Thoughts on ELT, English and whatever else comes into my head
It feels like ages since I’ve been able to say “I have a new book out.” Actually, ELT-wise, it’s been about 14 months but this book, Rain, Rain, Go Away! out with Black Cat has been a thing in existence for a few years.
Available from Black Cat
Shortlisted for 2017’s Extensive Reading Foundation awards for Graded Readers. Winners announced Extensive Reading World Congress, 4-7 August, Tokyo Gakuen University, Tokyo. Voting link via Moodle here 🙂
In a dystopian future where water is controlled by The Keepers – the rulers of the city – thirst is normal because the acid rain kills people. A young girl, Kailani, goes into the desert to The Edge to look for a way to save her sick brother. If she finds water, she might die. If she doesn’t find water, her brother will die.
In 2012, I was involved in a really cool competition called The 48 Hour Film Project, with my writing group, Madrid Writer’s Group, and an assembled crew of local amateurs and professionals. You literally conceive, write, film and edit a film in 48 hours and then watch it on a big screen along with the other entries in your city. Everyone votes for the winner which then goes on to compete internationally. Best fun ever, I thoroughly recommend it. Ours, Perfect Families, is here in case you’re interested. It didn’t win, some of the other entries were incredible, but I thought ours deserved a win for Best Music as the composer did an amazing job and for Lance Tooks’ illustrations (he was the illustrator for my second Graded Reader). My favourite won overall actually and this very good one got a load of other category wins.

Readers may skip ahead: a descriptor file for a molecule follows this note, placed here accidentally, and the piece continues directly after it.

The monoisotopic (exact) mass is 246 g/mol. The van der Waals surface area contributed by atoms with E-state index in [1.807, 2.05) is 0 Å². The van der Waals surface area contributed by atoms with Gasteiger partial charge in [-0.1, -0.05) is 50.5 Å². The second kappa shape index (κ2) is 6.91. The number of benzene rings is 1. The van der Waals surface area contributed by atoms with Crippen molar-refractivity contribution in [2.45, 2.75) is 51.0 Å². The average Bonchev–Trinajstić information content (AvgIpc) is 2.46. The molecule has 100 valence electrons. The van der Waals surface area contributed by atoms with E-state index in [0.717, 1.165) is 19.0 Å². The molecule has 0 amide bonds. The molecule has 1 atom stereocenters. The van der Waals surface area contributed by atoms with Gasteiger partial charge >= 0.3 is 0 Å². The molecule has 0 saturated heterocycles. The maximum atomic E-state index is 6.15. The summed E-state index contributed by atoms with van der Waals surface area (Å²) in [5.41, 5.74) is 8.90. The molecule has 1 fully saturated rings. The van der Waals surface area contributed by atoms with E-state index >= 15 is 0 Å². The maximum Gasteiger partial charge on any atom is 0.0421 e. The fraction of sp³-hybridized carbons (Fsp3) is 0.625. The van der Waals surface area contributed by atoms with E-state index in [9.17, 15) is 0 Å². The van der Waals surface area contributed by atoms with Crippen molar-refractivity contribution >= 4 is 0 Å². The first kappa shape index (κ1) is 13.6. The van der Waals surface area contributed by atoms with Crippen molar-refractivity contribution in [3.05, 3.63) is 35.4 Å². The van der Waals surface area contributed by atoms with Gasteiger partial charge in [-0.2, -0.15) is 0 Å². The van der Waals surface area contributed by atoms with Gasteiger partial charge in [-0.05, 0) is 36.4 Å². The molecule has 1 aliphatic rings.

Anyway, the process starts with going to a meeting point to get your writing prompts. Every team draws a ball from a tombola which holds your category and we got Sci-Fi. Then all the teams get the same prompts: a name, a job and a word which, in Madrid 2012, were Luis/Luisa Garcia, plumber, a wallet and the line of dialogue “Are you thinking what I am?” Then you go away and the writing team stays up all night getting a script together which has to include the prompts. I’ve just watched it again for the first time in almost four years and it’s better than I thought — with one dodgy jump cut which is unfortunate but 48 hours is really not a long time to make a five-minute short!